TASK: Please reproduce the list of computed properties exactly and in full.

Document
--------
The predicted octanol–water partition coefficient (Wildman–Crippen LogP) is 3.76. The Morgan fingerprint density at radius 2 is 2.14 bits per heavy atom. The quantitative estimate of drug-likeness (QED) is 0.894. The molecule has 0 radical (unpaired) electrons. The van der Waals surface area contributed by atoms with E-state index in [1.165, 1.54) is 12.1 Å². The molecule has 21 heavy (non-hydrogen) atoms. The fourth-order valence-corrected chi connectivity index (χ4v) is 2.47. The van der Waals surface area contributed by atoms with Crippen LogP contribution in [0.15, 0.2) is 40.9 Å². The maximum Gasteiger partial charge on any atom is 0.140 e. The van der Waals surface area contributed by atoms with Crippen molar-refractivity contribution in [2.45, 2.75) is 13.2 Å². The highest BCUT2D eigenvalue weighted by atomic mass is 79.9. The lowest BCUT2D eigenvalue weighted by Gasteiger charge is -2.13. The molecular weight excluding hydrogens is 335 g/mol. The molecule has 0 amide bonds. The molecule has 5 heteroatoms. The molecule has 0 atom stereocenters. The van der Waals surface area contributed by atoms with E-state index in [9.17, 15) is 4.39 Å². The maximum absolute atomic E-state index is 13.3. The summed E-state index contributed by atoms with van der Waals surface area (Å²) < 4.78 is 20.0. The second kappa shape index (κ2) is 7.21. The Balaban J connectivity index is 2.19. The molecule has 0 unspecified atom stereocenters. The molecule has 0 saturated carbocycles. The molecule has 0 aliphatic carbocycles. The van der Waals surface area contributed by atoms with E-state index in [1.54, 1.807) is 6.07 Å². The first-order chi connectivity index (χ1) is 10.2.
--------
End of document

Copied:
The predicted octanol–water partition coefficient (Wildman–Crippen LogP) is 3.76. The Morgan fingerprint density at radius 2 is 2.14 bits per heavy atom. The quantitative estimate of drug-likeness (QED) is 0.894. The molecule has 0 radical (unpaired) electrons. The van der Waals surface area contributed by atoms with E-state index in [1.165, 1.54) is 12.1 Å². The molecule has 21 heavy (non-hydrogen) atoms. The fourth-order valence-corrected chi connectivity index (χ4v) is 2.47. The van der Waals surface area contributed by atoms with Crippen LogP contribution in [0.15, 0.2) is 40.9 Å². The maximum Gasteiger partial charge on any atom is 0.140 e. The van der Waals surface area contributed by atoms with Crippen molar-refractivity contribution in [2.45, 2.75) is 13.2 Å². The highest BCUT2D eigenvalue weighted by atomic mass is 79.9. The lowest BCUT2D eigenvalue weighted by Gasteiger charge is -2.13. The molecular weight excluding hydrogens is 335 g/mol. The molecule has 0 amide bonds. The molecule has 5 heteroatoms. The molecule has 0 atom stereocenters. The van der Waals surface area contributed by atoms with E-state index in [9.17, 15) is 4.39 Å². The maximum absolute atomic E-state index is 13.3. The summed E-state index contributed by atoms with van der Waals surface area (Å²) < 4.78 is 20.0. The second kappa shape index (κ2) is 7.21. The Balaban J connectivity index is 2.19. The molecule has 0 unspecified atom stereocenters. The molecule has 0 saturated carbocycles. The molecule has 0 aliphatic carbocycles. The van der Waals surface area contributed by atoms with E-state index in [1.54, 1.807) is 6.07 Å². The first-order chi connectivity index (χ1) is 10.2.